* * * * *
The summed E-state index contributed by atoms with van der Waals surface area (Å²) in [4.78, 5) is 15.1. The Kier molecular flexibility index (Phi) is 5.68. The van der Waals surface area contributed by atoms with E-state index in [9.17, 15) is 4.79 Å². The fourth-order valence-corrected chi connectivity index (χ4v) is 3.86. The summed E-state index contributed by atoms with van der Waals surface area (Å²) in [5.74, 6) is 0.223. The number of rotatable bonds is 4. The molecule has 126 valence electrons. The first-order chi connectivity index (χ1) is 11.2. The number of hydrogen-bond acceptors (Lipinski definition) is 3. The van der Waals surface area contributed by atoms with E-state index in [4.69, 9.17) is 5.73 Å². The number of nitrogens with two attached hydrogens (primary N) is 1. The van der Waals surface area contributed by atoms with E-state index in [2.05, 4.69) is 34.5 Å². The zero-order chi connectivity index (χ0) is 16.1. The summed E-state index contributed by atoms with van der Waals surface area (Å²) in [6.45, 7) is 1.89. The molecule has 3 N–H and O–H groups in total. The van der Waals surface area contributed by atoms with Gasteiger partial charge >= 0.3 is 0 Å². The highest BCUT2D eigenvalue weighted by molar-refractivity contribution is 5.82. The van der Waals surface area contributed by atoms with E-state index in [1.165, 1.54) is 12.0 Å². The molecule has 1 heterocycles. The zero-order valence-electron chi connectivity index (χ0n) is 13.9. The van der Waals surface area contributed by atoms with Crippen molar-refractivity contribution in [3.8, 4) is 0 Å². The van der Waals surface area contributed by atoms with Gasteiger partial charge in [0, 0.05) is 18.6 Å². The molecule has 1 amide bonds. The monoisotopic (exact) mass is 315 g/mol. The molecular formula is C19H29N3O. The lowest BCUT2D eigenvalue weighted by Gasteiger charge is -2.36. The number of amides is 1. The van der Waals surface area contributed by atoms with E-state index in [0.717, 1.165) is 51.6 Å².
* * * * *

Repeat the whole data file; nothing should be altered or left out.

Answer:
The summed E-state index contributed by atoms with van der Waals surface area (Å²) in [4.78, 5) is 15.1. The Kier molecular flexibility index (Phi) is 5.68. The van der Waals surface area contributed by atoms with E-state index in [9.17, 15) is 4.79 Å². The fourth-order valence-corrected chi connectivity index (χ4v) is 3.86. The summed E-state index contributed by atoms with van der Waals surface area (Å²) in [5.74, 6) is 0.223. The number of rotatable bonds is 4. The molecule has 126 valence electrons. The first-order chi connectivity index (χ1) is 11.2. The number of hydrogen-bond acceptors (Lipinski definition) is 3. The van der Waals surface area contributed by atoms with E-state index in [4.69, 9.17) is 5.73 Å². The number of nitrogens with two attached hydrogens (primary N) is 1. The van der Waals surface area contributed by atoms with E-state index in [2.05, 4.69) is 34.5 Å². The zero-order chi connectivity index (χ0) is 16.1. The summed E-state index contributed by atoms with van der Waals surface area (Å²) in [6.45, 7) is 1.89. The molecule has 3 N–H and O–H groups in total. The van der Waals surface area contributed by atoms with Gasteiger partial charge >= 0.3 is 0 Å². The highest BCUT2D eigenvalue weighted by molar-refractivity contribution is 5.82. The van der Waals surface area contributed by atoms with E-state index in [1.165, 1.54) is 12.0 Å². The molecule has 1 heterocycles. The zero-order valence-electron chi connectivity index (χ0n) is 13.9. The van der Waals surface area contributed by atoms with Crippen molar-refractivity contribution in [3.8, 4) is 0 Å². The van der Waals surface area contributed by atoms with Gasteiger partial charge in [0, 0.05) is 18.6 Å². The molecule has 1 amide bonds. The monoisotopic (exact) mass is 315 g/mol. The molecular formula is C19H29N3O. The lowest BCUT2D eigenvalue weighted by Gasteiger charge is -2.36. The number of amides is 1. The van der Waals surface area contributed by atoms with E-state index in [0.717, 1.165) is 51.6 Å².